Add more README documentation.
Adds benefits and disadvantages and talk about versioning.
Reviewed-by: Nico Weber <email@example.com>
Commit-Queue: Brett Wilson <firstname.lastname@example.org>
diff --git a/README.md b/README.md
index 805760c..6fa5edd 100644
@@ -13,14 +13,81 @@
* An introductory [presentation](https://docs.google.com/presentation/d/15Zwb53JcncHfEwHpnG_PoIbbzQ3GQi_cpujYwbpcbZo/edit?usp=sharing).
* The [mailing list](https://groups.google.com/a/chromium.org/forum/#!forum/gn-dev).
+## What GN is for
+GN is currently used as the build system for Chromium, Fuchsia, and related
+projects. Some strengths of GN are:
+ * It is designed for large projects and large teams. It scales efficiently to
+ many thousands of build files and tens of thousands of source files.
+ * It has a readable, clean syntax. Once a build is set-up, it is generally
+ easy for people with no backround in GN to make basic edits to the build.
+ * It is designed for multi-platform projects. It can cleanly express many
+ complicated build variants across different platforms. A single build
+ invocation can target multiple platforms.
+ * It supports multiple parallel output directories, each with their own
+ configuration. This allows a developer to maintain builds targeting debug,
+ release, or different platforms in parallel without forced rebuilds when
+ * It has a focus on correctness. GN checks for the correct dependencies,
+ inputs, and outputs to the extent possible, and has a number of tools to
+ allow developers to ensure the build evolves as desired (for example, `gn
+ check`, `testonly`, `assert_no_deps`).
+ * It has comprehensive build-in help available from the command-line.
+Although small projects successfully use GN, the focus on large projects has
+ * GN has the goal of being minimally expressive. Although it can be quite
+ flexible, a design goal is to direct members of a large team (who may not
+ have much knowledge about the build) down an easy-to-understand, well-lit
+ path. This isn't necessarily the correct trade-off for smaller projects.
+ * The minimal build configuration is relatively heavyweight. There are several
+ files required and the exact way all compilers are linkers are run must be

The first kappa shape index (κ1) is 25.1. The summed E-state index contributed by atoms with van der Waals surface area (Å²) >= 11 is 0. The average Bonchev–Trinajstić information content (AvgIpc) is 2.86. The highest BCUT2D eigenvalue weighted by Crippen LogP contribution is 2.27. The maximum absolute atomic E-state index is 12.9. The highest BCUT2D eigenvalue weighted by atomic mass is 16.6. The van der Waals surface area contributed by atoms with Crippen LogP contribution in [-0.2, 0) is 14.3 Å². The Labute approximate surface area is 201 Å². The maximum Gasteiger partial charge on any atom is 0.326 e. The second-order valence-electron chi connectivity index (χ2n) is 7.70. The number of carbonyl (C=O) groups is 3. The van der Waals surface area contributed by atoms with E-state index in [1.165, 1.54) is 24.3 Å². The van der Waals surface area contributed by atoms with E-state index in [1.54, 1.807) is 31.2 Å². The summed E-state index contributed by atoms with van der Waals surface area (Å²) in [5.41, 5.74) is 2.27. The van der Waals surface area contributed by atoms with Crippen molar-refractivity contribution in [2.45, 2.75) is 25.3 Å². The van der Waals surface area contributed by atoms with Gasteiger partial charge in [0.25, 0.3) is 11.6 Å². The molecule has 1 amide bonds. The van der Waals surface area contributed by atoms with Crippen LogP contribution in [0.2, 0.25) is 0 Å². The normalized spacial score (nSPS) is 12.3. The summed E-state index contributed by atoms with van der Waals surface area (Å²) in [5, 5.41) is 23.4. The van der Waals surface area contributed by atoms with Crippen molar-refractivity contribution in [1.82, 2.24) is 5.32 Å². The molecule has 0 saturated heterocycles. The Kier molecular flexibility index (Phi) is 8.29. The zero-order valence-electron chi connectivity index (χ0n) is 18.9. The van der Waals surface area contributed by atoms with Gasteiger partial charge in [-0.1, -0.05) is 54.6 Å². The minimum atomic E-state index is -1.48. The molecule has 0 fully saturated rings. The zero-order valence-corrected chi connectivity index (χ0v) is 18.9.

+ specified in the configuration (see "Examples" below). There is no default
+ compiler configuration.
+ * It is not easily composable. GN is designed to compile a single large
+ project with relatively uniform settings and rules. Projects like Chromium
+ do bring together multiple repositories from multiple teams, but the
+ projects must agree on some conventions in the build files to allow this to
+ * GN is designed with the expectation that the developers build a project want
+ to compile an identical configuration. So while builds can integrate
+ with the user's environment like the CXX and CFLAGS variables if they want,
+ this is not the default and most project's builds do not do this. The result
+ is that many GN projects do not integrate well with other systems like
+ * There is no simple release scheme (see "Versioning and distribution" below).
+ Projects are expected to manage the version of GN they require. Getting an
+ appropriate GN binary can be a hurdle for new contributors to a project.
+ Since it is relatively uncommon, it can be more difficult to find
+ information and examples.
+GN can generate Ninja build files for C, C++, Rust, Objective C, and Swift
+source on most popular platforms. Other languages can be compiled using the
+general "action" rules (Google does this for Java and Go). But because this is
+not as clean, generally GN is only used when the bulk of the build is in one of
+the main built-in languages.
## Getting a binary
You can download the latest version of GN binary for
+from Google's build infrastructure (see "Versioning and distribution" below for
+how this is expected to work).
-Alternatively, you can build GN from source:
+Alternatively, you can build GN from source with a C++17 compiler:
git clone https://gn.googlesource.com/gn
@@ -103,3 +170,35 @@
You may ask questions and follow along with GN's development on Chromium's
+## Versioning and distribution
+Most projects are designed to use the developer's computer's current toolchain
+such as compiler, linker, and build tool. But the large projects that GN is
+designed for typically want a more hermetic environment. They will ensure that
+developers are using a specific compatible toolchain that is versioned with the
+As a result, GN expects that the project choose the appropriate version of GN
+that will work with each version of the project. There is no "current stable
+version" of GN that is expected to work for all projects.
+As a result, the GN developers to not maintain any packages in any of the
+various packaging systems (Debian, RedHat, HomeBrew, etc.). Some of these
+systems to have GN packages, but they are maintained by third parties and you
+should use at your own risk. Instead, we recommend you refer your checkout
+tooling to download binaries for a specific hash from [Google's build
+infrastructure](https://chrome-infra-packages.appspot.com/p/gn/gn) or compile
+GN does not guarantee the backwards-compatibility of new versions and has no
+branches or versioning scheme beyond the sequence of commits to the master git
+branch (which is expected to be stable).
+In practice, however, GN is very backwards-compatible. The core functionality
+has been stable for many years and there is enough GN code at Google alone to
+make non-backwards-compatible changes very difficult, even if they were
+There have been discussions about adding a versioning scheme with some
+guarantees about backwards-compatibility, but nothing has yet been implemented.